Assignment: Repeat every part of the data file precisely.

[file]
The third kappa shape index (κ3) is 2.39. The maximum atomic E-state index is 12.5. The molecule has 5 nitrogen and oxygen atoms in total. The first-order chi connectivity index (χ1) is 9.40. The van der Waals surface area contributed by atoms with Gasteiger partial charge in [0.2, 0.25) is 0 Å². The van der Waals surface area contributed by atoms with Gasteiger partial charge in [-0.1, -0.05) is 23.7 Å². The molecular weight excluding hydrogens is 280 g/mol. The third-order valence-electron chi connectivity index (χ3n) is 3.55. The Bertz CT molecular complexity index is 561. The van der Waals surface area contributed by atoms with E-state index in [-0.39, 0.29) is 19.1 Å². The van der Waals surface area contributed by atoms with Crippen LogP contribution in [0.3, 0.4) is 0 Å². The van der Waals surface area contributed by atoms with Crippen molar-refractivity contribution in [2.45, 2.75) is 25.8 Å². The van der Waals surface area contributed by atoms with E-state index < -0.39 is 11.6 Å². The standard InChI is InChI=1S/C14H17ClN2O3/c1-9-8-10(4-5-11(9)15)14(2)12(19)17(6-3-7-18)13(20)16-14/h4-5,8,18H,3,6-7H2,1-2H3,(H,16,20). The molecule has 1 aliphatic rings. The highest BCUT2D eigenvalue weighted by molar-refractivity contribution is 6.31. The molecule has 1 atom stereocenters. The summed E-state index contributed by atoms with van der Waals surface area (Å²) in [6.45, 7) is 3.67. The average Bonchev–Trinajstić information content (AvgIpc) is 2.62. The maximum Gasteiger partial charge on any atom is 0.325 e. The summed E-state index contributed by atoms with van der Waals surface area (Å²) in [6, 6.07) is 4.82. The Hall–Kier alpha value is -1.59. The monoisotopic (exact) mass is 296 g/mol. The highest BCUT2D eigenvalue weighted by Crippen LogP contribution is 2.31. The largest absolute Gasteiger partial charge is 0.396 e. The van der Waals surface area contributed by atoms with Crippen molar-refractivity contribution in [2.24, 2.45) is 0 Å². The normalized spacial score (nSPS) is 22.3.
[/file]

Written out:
The third kappa shape index (κ3) is 2.39. The maximum atomic E-state index is 12.5. The molecule has 5 nitrogen and oxygen atoms in total. The first-order chi connectivity index (χ1) is 9.40. The van der Waals surface area contributed by atoms with Gasteiger partial charge in [0.2, 0.25) is 0 Å². The van der Waals surface area contributed by atoms with Gasteiger partial charge in [-0.1, -0.05) is 23.7 Å². The molecular weight excluding hydrogens is 280 g/mol. The third-order valence-electron chi connectivity index (χ3n) is 3.55. The Bertz CT molecular complexity index is 561. The van der Waals surface area contributed by atoms with E-state index in [-0.39, 0.29) is 19.1 Å². The van der Waals surface area contributed by atoms with Crippen LogP contribution in [0.3, 0.4) is 0 Å². The van der Waals surface area contributed by atoms with Crippen molar-refractivity contribution in [2.45, 2.75) is 25.8 Å². The van der Waals surface area contributed by atoms with E-state index < -0.39 is 11.6 Å². The standard InChI is InChI=1S/C14H17ClN2O3/c1-9-8-10(4-5-11(9)15)14(2)12(19)17(6-3-7-18)13(20)16-14/h4-5,8,18H,3,6-7H2,1-2H3,(H,16,20). The molecule has 1 aliphatic rings. The highest BCUT2D eigenvalue weighted by molar-refractivity contribution is 6.31. The molecule has 1 atom stereocenters. The summed E-state index contributed by atoms with van der Waals surface area (Å²) in [6.45, 7) is 3.67. The average Bonchev–Trinajstić information content (AvgIpc) is 2.62. The maximum Gasteiger partial charge on any atom is 0.325 e. The summed E-state index contributed by atoms with van der Waals surface area (Å²) in [6, 6.07) is 4.82. The Hall–Kier alpha value is -1.59. The monoisotopic (exact) mass is 296 g/mol. The highest BCUT2D eigenvalue weighted by Crippen LogP contribution is 2.31. The largest absolute Gasteiger partial charge is 0.396 e. The van der Waals surface area contributed by atoms with Crippen molar-refractivity contribution in [2.24, 2.45) is 0 Å². The normalized spacial score (nSPS) is 22.3.